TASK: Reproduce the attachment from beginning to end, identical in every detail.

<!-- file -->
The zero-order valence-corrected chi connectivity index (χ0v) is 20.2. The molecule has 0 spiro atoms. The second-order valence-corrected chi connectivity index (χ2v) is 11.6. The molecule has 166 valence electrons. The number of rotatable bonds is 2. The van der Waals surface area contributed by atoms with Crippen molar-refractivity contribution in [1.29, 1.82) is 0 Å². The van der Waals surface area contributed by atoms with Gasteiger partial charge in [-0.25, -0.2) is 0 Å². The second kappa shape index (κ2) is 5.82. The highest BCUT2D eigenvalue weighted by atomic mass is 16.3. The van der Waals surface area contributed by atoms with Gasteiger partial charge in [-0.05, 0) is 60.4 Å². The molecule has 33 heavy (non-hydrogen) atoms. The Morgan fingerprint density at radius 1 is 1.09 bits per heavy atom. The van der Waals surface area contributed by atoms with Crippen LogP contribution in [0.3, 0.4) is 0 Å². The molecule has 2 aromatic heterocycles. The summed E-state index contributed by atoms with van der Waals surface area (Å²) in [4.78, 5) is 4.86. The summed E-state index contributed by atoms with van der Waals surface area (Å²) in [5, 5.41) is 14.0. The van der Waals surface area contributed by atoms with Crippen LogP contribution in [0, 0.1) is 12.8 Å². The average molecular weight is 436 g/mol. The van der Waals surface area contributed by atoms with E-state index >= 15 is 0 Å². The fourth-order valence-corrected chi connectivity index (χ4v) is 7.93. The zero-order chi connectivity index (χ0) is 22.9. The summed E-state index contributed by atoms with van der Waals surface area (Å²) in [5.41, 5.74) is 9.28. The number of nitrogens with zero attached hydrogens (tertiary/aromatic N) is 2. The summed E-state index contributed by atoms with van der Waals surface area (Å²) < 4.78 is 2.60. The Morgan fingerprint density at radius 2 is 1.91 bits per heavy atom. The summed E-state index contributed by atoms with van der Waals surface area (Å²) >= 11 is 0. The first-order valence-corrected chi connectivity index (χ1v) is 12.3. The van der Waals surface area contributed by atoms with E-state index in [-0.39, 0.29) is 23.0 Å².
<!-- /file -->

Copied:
The zero-order valence-corrected chi connectivity index (χ0v) is 20.2. The molecule has 0 spiro atoms. The second-order valence-corrected chi connectivity index (χ2v) is 11.6. The molecule has 166 valence electrons. The number of rotatable bonds is 2. The van der Waals surface area contributed by atoms with Crippen molar-refractivity contribution in [1.29, 1.82) is 0 Å². The van der Waals surface area contributed by atoms with Gasteiger partial charge in [-0.25, -0.2) is 0 Å². The second kappa shape index (κ2) is 5.82. The highest BCUT2D eigenvalue weighted by atomic mass is 16.3. The van der Waals surface area contributed by atoms with Gasteiger partial charge in [-0.05, 0) is 60.4 Å². The molecule has 33 heavy (non-hydrogen) atoms. The Morgan fingerprint density at radius 1 is 1.09 bits per heavy atom. The van der Waals surface area contributed by atoms with Crippen LogP contribution in [0.3, 0.4) is 0 Å². The molecule has 2 aromatic heterocycles. The summed E-state index contributed by atoms with van der Waals surface area (Å²) in [4.78, 5) is 4.86. The summed E-state index contributed by atoms with van der Waals surface area (Å²) in [5, 5.41) is 14.0. The van der Waals surface area contributed by atoms with Crippen LogP contribution in [0, 0.1) is 12.8 Å². The average molecular weight is 436 g/mol. The van der Waals surface area contributed by atoms with E-state index >= 15 is 0 Å². The fourth-order valence-corrected chi connectivity index (χ4v) is 7.93. The zero-order chi connectivity index (χ0) is 22.9. The summed E-state index contributed by atoms with van der Waals surface area (Å²) in [5.41, 5.74) is 9.28. The number of nitrogens with zero attached hydrogens (tertiary/aromatic N) is 2. The summed E-state index contributed by atoms with van der Waals surface area (Å²) < 4.78 is 2.60. The Morgan fingerprint density at radius 2 is 1.91 bits per heavy atom. The summed E-state index contributed by atoms with van der Waals surface area (Å²) >= 11 is 0. The first-order valence-corrected chi connectivity index (χ1v) is 12.3. The van der Waals surface area contributed by atoms with E-state index in [-0.39, 0.29) is 23.0 Å².